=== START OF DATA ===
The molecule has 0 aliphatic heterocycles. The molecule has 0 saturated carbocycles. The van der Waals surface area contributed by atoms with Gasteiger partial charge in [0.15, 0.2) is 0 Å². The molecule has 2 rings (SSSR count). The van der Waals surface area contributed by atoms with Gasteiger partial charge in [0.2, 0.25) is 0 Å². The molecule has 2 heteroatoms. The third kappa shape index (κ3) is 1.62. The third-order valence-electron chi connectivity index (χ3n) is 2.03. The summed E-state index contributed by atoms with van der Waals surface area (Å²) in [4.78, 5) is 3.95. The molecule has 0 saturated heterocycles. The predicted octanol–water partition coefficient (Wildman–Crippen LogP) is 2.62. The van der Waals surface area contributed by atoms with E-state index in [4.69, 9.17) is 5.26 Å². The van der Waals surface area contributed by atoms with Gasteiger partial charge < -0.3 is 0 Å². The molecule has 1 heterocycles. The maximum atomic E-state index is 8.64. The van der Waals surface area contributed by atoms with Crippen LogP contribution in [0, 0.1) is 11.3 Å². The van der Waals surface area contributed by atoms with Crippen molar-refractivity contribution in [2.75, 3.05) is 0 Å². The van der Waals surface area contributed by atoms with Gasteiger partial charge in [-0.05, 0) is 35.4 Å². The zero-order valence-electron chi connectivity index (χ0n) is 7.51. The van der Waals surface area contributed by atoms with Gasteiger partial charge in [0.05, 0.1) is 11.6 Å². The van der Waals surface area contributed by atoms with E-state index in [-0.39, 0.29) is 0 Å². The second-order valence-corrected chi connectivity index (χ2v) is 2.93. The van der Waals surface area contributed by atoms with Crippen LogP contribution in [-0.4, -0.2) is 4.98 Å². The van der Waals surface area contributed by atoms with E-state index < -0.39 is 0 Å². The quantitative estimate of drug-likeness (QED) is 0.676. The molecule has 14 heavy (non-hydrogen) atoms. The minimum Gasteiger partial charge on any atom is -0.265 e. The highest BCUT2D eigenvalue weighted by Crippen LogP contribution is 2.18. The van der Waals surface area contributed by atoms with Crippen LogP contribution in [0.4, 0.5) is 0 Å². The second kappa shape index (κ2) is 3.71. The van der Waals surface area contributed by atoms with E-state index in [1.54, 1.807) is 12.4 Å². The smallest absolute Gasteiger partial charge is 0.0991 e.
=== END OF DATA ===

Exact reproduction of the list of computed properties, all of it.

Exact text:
The molecule has 0 aliphatic heterocycles. The molecule has 0 saturated carbocycles. The van der Waals surface area contributed by atoms with Gasteiger partial charge in [0.15, 0.2) is 0 Å². The molecule has 2 rings (SSSR count). The van der Waals surface area contributed by atoms with Gasteiger partial charge in [0.2, 0.25) is 0 Å². The molecule has 2 heteroatoms. The third kappa shape index (κ3) is 1.62. The third-order valence-electron chi connectivity index (χ3n) is 2.03. The summed E-state index contributed by atoms with van der Waals surface area (Å²) in [4.78, 5) is 3.95. The molecule has 0 saturated heterocycles. The predicted octanol–water partition coefficient (Wildman–Crippen LogP) is 2.62. The van der Waals surface area contributed by atoms with E-state index in [4.69, 9.17) is 5.26 Å². The van der Waals surface area contributed by atoms with Gasteiger partial charge < -0.3 is 0 Å². The molecule has 1 heterocycles. The maximum atomic E-state index is 8.64. The van der Waals surface area contributed by atoms with Crippen LogP contribution in [0, 0.1) is 11.3 Å². The van der Waals surface area contributed by atoms with Crippen molar-refractivity contribution in [2.75, 3.05) is 0 Å². The van der Waals surface area contributed by atoms with Gasteiger partial charge in [-0.05, 0) is 35.4 Å². The zero-order valence-electron chi connectivity index (χ0n) is 7.51. The van der Waals surface area contributed by atoms with Gasteiger partial charge in [0.05, 0.1) is 11.6 Å². The van der Waals surface area contributed by atoms with E-state index in [-0.39, 0.29) is 0 Å². The second-order valence-corrected chi connectivity index (χ2v) is 2.93. The van der Waals surface area contributed by atoms with Crippen LogP contribution in [-0.4, -0.2) is 4.98 Å². The van der Waals surface area contributed by atoms with E-state index < -0.39 is 0 Å². The quantitative estimate of drug-likeness (QED) is 0.676. The molecule has 14 heavy (non-hydrogen) atoms. The minimum Gasteiger partial charge on any atom is -0.265 e. The highest BCUT2D eigenvalue weighted by Crippen LogP contribution is 2.18. The van der Waals surface area contributed by atoms with Crippen LogP contribution in [0.4, 0.5) is 0 Å². The second kappa shape index (κ2) is 3.71. The van der Waals surface area contributed by atoms with E-state index in [1.54, 1.807) is 12.4 Å². The smallest absolute Gasteiger partial charge is 0.0991 e.